Ever Wanted To Drive A Military Humvee? Bids Now Legal For Public
In an unprecedented move, the U.S. military is auctioning off 4,000 Humvees to the general public, much to the opposition of the manufacturer, who doesn’t want military vehicles falling into civilian hands, Army Times reports.
Rumors had been circling for some time that the coveted Humvees would be offered for sale to the public, and a statement from auction service IronPlanet finally confirmed the arrangement on December 4: “GovPlanet, the marketplace for buying and selling used government assets, has a few exciting additions to its Dec. 17 auction. Buyers can now view and bid on used Humvees ahead of the live online auction. Each item on GovPlanet is listed with a guaranteed inspection report which details the condition and features and provides photos.”
The idea is to put the aging vehicles to some use, rather than simply scrapping them. “With cooperation from other government offices, DLA Disposition Services can now make some military vehicles into assets instead of having to send them to be scrapped,” DLA public affairs chief Michelle McCaskill told Army Times.
Defense Logistics Agency (DLA) is coordinating with IronPlanet, an online auctioning service for heavy machinery, to set the starting bid price at $10,000. IronPlanet received the contract from DLA in July, with the caveat that the Humvees must be restricted to off-road use. The bidding process officially starts on December 17 for a group of 25 Humvees manufactured between 1987 and the mid-1990s. All 25 of the Humvees have already received bids.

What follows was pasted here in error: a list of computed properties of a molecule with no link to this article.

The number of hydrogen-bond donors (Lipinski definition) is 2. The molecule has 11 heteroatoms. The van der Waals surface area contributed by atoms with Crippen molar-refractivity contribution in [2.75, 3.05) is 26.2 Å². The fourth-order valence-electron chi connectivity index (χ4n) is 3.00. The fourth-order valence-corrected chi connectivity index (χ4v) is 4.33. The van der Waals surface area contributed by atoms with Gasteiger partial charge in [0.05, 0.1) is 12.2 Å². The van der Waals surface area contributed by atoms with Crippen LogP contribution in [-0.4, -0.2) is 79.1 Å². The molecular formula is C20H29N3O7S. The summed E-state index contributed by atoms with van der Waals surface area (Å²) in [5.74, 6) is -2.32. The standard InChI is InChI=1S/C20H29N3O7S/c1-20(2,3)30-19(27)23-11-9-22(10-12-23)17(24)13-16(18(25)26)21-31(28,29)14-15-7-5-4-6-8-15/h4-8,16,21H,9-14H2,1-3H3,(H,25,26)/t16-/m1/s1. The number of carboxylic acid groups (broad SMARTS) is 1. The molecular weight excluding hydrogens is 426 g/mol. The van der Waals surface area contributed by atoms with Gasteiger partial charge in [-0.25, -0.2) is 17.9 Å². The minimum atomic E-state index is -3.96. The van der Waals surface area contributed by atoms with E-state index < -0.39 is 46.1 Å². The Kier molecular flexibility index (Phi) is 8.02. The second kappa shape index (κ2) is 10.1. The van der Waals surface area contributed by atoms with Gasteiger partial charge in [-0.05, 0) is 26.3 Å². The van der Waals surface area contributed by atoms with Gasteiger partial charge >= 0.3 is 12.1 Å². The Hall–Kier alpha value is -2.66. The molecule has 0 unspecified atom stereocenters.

State and local governments receive first priority before the Humvees are offered to the public. The other 4,000 surplus vehicles need to receive careful inspection from DLA first, now that these older models have been removed from the list of official military machinery as of 2013.
“We definitely see lots of interest, and we’re certainly excited to have the opportunity to sell these,” said Randy Berry, IronPlanet’s senior vice president for operations and services. “These items have been scrapped up to now…so it’s a win for the taxpayers and everybody involved here.”
Manufacturer AM General is displeased with the decision, arguing that the Humvees should stay in military hands and not be exposed to civilians, mostly because the vehicles were not designed with civilian safety standards in mind. Many private companies and individuals have anticipated the release for some time, since Humvees were previously illegal in almost all cases for non-military entities to possess over the last 30 years.
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